The happy couple: Irina Fedotova-Fet and IrinaShipitko wanted their relationship to be officiallysanctioned, but were refused a ceremony in theMoscow registry office
But there is the other city, where gay families are openly raising children and couples are out and increasingly public about their private lives.
Masha Gessen is an author and deputy chief editor of Snob magazine, a Russian version of Vanity Fair. She is also a gay woman who is married, and a mother. She does not describe her life in Moscow as one under siege.
Gessen and her partner pick up their children from school, and attend parent-teacher meetings together.
“We were married in Massachusetts, but our marriage is not officially registered here,” said Gessen. “There might be legal complications, for property or parental rights, if problems occur, since our marriage cannot be recognised by Russian law. Otherwise, when it comes to everyday life, we have not had much trouble so far.”
Gessen said her employer is gay-friendly and open to gay writers and editors.
This is, of course, not Russia, just a sliver of life in the capital city. But a growing activist movement and the quiet life of gay couples and families is beginning to have an impact, ever so small, on a society known for its hostility toward gays and lesbians.
To be sure, the threat of violence remains a concern, and a brake on sexual politics.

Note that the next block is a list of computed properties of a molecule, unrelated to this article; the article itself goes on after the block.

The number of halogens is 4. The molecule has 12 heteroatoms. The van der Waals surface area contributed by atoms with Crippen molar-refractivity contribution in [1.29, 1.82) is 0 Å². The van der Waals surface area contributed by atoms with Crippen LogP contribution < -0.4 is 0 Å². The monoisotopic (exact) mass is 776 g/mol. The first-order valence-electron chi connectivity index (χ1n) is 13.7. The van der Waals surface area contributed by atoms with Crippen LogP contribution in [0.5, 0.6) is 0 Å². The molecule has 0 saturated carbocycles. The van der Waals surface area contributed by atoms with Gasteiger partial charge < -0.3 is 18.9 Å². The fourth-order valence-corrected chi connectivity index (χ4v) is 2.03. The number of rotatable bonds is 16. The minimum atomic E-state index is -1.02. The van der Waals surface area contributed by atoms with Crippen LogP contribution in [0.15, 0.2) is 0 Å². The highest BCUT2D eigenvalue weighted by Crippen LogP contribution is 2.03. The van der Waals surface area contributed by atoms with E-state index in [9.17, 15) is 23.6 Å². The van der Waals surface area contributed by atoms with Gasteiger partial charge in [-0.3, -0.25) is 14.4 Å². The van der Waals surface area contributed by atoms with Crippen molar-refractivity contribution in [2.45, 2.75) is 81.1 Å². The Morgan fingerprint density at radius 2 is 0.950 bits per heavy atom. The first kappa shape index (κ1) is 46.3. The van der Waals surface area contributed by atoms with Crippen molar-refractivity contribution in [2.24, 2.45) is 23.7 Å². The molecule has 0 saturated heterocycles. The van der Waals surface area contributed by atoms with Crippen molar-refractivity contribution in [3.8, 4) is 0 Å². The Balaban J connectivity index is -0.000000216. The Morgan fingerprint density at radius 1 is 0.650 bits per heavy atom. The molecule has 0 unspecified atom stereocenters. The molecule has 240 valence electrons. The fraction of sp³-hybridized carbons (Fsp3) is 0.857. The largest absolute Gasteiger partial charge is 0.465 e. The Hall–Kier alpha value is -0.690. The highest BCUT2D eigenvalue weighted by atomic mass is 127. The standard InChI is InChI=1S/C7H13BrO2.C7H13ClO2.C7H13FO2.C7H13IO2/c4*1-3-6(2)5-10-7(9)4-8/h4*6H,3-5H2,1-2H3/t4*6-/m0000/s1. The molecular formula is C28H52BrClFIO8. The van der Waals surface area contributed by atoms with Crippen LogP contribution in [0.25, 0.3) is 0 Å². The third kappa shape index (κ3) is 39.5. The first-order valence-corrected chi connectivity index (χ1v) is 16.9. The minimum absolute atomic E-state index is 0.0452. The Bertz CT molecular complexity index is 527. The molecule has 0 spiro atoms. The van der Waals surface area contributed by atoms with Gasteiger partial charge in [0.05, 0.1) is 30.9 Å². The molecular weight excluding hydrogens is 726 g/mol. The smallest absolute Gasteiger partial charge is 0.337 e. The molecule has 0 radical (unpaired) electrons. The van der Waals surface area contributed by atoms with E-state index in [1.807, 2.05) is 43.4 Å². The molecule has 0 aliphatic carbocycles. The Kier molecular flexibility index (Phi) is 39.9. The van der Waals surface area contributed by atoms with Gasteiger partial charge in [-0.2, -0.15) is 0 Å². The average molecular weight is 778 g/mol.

But Gay Russia, a human rights and political movement for sexual minorities founded four years ago, is none the less making inroads. It boasts high-profile activists and supporters in almost every large metropolitan area in Russia, and the gay community is facing down intolerance.
Human rights violations, instances of political discrimination, and homophobic statements by Russian officials are recorded on the gayrussia.ru website, in Russian and English. There have been some political victories.
Although not a single Russian city administration has allowed gay activists to hold a pride parade, this year there were indications that official hostility to gay activism is softening.
Two governors – in the Kirov and Perm regions – issued proclamations that sexual minorities enjoy equal rights as Russian citizens.
Last spring, an effort to ban gay literature in Ryazan, a region southeast of Moscow, was defeated after gay activists protested.
“Although all 160 applications we filed in four years asking the authorities for the right to demonstrate were denied, our efforts still brought results,” said activist Nikolai Bayev.
“Russians now know that gays and lesbians are Russian citizens, struggling for their rights, as any other minority. Our voices are heard sometimes by the mass media and even some policy makers."
Away from the political arena, gay Russians are creating their own islands of tolerance.
“No matter what bureaucrats think of sexual minorities, we will date and love each other, as any other humans,” said Natasha, a 25-year-old student.
Natasha and her girlfriend Alena, lounging in a lesbian pick-up spot on Tverskoi Boulevard, a 10-minute walk from Red Square, said the risk of violence is real, but diminishing, at least in Moscow. Last spring, a lesbian couple became the first to attempt to legally marry in Russia.
Two activists, Irina Fedotova-Fet, 30 and Irina Shipitko, 32, put on black and white tuxedos and bow ties and showed up at Moscow marriage registry office with roses in their hands. Their application was rejected, as expected. "Irina and I always knew we would spend our life together," said Fedotova. "We decided to make our marriage a public act, to create a precedent in Russia for other gay couples to follow.”
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